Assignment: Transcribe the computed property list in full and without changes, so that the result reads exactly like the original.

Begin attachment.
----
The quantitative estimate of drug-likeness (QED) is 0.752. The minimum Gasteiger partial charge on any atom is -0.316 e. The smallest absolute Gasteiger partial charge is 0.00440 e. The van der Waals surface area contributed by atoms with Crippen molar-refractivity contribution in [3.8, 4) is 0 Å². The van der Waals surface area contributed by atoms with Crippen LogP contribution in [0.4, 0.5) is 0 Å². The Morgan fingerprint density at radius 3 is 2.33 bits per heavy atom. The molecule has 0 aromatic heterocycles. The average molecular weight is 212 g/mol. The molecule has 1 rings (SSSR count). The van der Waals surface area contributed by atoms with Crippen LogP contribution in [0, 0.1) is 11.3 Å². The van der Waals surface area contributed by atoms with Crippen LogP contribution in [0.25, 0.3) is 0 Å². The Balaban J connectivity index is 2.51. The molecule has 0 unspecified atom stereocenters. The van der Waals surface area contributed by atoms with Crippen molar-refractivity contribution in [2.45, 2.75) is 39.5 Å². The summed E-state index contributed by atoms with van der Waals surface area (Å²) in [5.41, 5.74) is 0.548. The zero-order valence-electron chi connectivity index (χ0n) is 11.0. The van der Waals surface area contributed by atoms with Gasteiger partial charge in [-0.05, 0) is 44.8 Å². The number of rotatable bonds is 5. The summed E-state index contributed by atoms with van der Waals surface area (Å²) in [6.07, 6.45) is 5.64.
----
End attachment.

The quantitative estimate of drug-likeness (QED) is 0.752. The minimum Gasteiger partial charge on any atom is -0.316 e. The smallest absolute Gasteiger partial charge is 0.00440 e. The van der Waals surface area contributed by atoms with Crippen molar-refractivity contribution in [3.8, 4) is 0 Å². The van der Waals surface area contributed by atoms with Crippen LogP contribution in [0.4, 0.5) is 0 Å². The Morgan fingerprint density at radius 3 is 2.33 bits per heavy atom. The molecule has 0 aromatic heterocycles. The average molecular weight is 212 g/mol. The molecule has 1 rings (SSSR count). The van der Waals surface area contributed by atoms with Crippen LogP contribution in [0, 0.1) is 11.3 Å². The van der Waals surface area contributed by atoms with Crippen LogP contribution in [0.25, 0.3) is 0 Å². The Balaban J connectivity index is 2.51. The molecule has 0 unspecified atom stereocenters. The van der Waals surface area contributed by atoms with Crippen molar-refractivity contribution in [2.45, 2.75) is 39.5 Å². The summed E-state index contributed by atoms with van der Waals surface area (Å²) in [5.41, 5.74) is 0.548. The zero-order valence-electron chi connectivity index (χ0n) is 11.0. The van der Waals surface area contributed by atoms with Gasteiger partial charge in [-0.05, 0) is 44.8 Å². The number of rotatable bonds is 5. The summed E-state index contributed by atoms with van der Waals surface area (Å²) in [6.07, 6.45) is 5.64.